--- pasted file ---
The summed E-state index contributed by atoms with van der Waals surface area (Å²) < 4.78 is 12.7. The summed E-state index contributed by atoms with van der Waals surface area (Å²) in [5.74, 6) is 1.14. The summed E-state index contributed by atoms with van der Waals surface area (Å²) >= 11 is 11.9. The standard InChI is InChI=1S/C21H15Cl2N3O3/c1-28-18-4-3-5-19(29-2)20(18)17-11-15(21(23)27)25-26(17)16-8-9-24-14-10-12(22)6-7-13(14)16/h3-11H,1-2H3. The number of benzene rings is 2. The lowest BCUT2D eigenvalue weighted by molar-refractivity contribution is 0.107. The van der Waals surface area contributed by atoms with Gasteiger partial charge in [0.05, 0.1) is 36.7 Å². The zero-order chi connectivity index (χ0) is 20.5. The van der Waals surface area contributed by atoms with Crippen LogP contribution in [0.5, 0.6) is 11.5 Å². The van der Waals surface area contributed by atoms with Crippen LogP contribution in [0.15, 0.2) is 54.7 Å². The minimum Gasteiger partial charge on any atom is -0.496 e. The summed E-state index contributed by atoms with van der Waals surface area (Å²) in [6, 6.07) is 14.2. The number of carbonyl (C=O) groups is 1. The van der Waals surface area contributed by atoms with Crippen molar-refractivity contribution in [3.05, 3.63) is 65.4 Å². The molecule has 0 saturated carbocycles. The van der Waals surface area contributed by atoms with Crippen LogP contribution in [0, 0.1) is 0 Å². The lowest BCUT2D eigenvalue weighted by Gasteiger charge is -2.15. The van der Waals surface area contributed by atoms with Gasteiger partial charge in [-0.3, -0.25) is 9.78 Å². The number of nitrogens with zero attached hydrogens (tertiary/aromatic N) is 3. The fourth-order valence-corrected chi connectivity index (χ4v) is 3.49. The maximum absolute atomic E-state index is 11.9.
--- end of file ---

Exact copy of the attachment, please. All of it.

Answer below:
The summed E-state index contributed by atoms with van der Waals surface area (Å²) < 4.78 is 12.7. The summed E-state index contributed by atoms with van der Waals surface area (Å²) in [5.74, 6) is 1.14. The summed E-state index contributed by atoms with van der Waals surface area (Å²) >= 11 is 11.9. The standard InChI is InChI=1S/C21H15Cl2N3O3/c1-28-18-4-3-5-19(29-2)20(18)17-11-15(21(23)27)25-26(17)16-8-9-24-14-10-12(22)6-7-13(14)16/h3-11H,1-2H3. The number of benzene rings is 2. The lowest BCUT2D eigenvalue weighted by molar-refractivity contribution is 0.107. The van der Waals surface area contributed by atoms with Gasteiger partial charge in [0.05, 0.1) is 36.7 Å². The zero-order chi connectivity index (χ0) is 20.5. The van der Waals surface area contributed by atoms with Crippen LogP contribution in [0.5, 0.6) is 11.5 Å². The van der Waals surface area contributed by atoms with Crippen LogP contribution in [0.15, 0.2) is 54.7 Å². The minimum Gasteiger partial charge on any atom is -0.496 e. The summed E-state index contributed by atoms with van der Waals surface area (Å²) in [6, 6.07) is 14.2. The number of carbonyl (C=O) groups is 1. The van der Waals surface area contributed by atoms with Crippen molar-refractivity contribution in [3.05, 3.63) is 65.4 Å². The molecule has 0 saturated carbocycles. The van der Waals surface area contributed by atoms with Crippen LogP contribution in [0, 0.1) is 0 Å². The lowest BCUT2D eigenvalue weighted by Gasteiger charge is -2.15. The van der Waals surface area contributed by atoms with Gasteiger partial charge in [-0.3, -0.25) is 9.78 Å². The number of nitrogens with zero attached hydrogens (tertiary/aromatic N) is 3. The fourth-order valence-corrected chi connectivity index (χ4v) is 3.49. The maximum absolute atomic E-state index is 11.9.